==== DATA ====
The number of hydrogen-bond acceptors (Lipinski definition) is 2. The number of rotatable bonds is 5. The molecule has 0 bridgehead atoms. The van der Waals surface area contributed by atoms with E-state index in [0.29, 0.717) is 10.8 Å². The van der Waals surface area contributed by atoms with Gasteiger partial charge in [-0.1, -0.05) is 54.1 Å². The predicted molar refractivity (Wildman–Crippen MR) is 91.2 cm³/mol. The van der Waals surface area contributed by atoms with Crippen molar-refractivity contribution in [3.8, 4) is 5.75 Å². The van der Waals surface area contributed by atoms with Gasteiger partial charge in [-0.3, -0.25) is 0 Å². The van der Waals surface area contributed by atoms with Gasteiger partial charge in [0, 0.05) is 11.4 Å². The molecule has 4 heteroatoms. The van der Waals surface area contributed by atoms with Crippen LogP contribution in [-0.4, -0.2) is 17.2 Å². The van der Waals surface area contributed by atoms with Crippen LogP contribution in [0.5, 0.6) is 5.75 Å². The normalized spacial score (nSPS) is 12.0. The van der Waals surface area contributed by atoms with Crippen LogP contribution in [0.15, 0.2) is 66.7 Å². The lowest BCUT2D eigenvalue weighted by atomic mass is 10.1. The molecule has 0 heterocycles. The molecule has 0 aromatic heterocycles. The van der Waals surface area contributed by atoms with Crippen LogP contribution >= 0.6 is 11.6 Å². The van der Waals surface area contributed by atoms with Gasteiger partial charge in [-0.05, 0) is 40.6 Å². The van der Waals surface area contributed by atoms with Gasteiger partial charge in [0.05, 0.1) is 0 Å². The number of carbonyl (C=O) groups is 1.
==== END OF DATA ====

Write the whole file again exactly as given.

The number of hydrogen-bond acceptors (Lipinski definition) is 2. The number of rotatable bonds is 5. The molecule has 0 bridgehead atoms. The van der Waals surface area contributed by atoms with E-state index in [0.29, 0.717) is 10.8 Å². The van der Waals surface area contributed by atoms with Gasteiger partial charge in [-0.1, -0.05) is 54.1 Å². The predicted molar refractivity (Wildman–Crippen MR) is 91.2 cm³/mol. The van der Waals surface area contributed by atoms with Crippen molar-refractivity contribution in [3.8, 4) is 5.75 Å². The van der Waals surface area contributed by atoms with Gasteiger partial charge in [-0.3, -0.25) is 0 Å². The van der Waals surface area contributed by atoms with Gasteiger partial charge in [0, 0.05) is 11.4 Å². The molecule has 4 heteroatoms. The van der Waals surface area contributed by atoms with Crippen LogP contribution in [-0.4, -0.2) is 17.2 Å². The van der Waals surface area contributed by atoms with Crippen LogP contribution in [0.5, 0.6) is 5.75 Å². The normalized spacial score (nSPS) is 12.0. The van der Waals surface area contributed by atoms with Crippen LogP contribution in [0.15, 0.2) is 66.7 Å². The lowest BCUT2D eigenvalue weighted by atomic mass is 10.1. The molecule has 0 heterocycles. The molecule has 0 aromatic heterocycles. The van der Waals surface area contributed by atoms with Crippen LogP contribution >= 0.6 is 11.6 Å². The van der Waals surface area contributed by atoms with Gasteiger partial charge in [-0.05, 0) is 40.6 Å². The van der Waals surface area contributed by atoms with Gasteiger partial charge in [0.05, 0.1) is 0 Å². The number of carbonyl (C=O) groups is 1.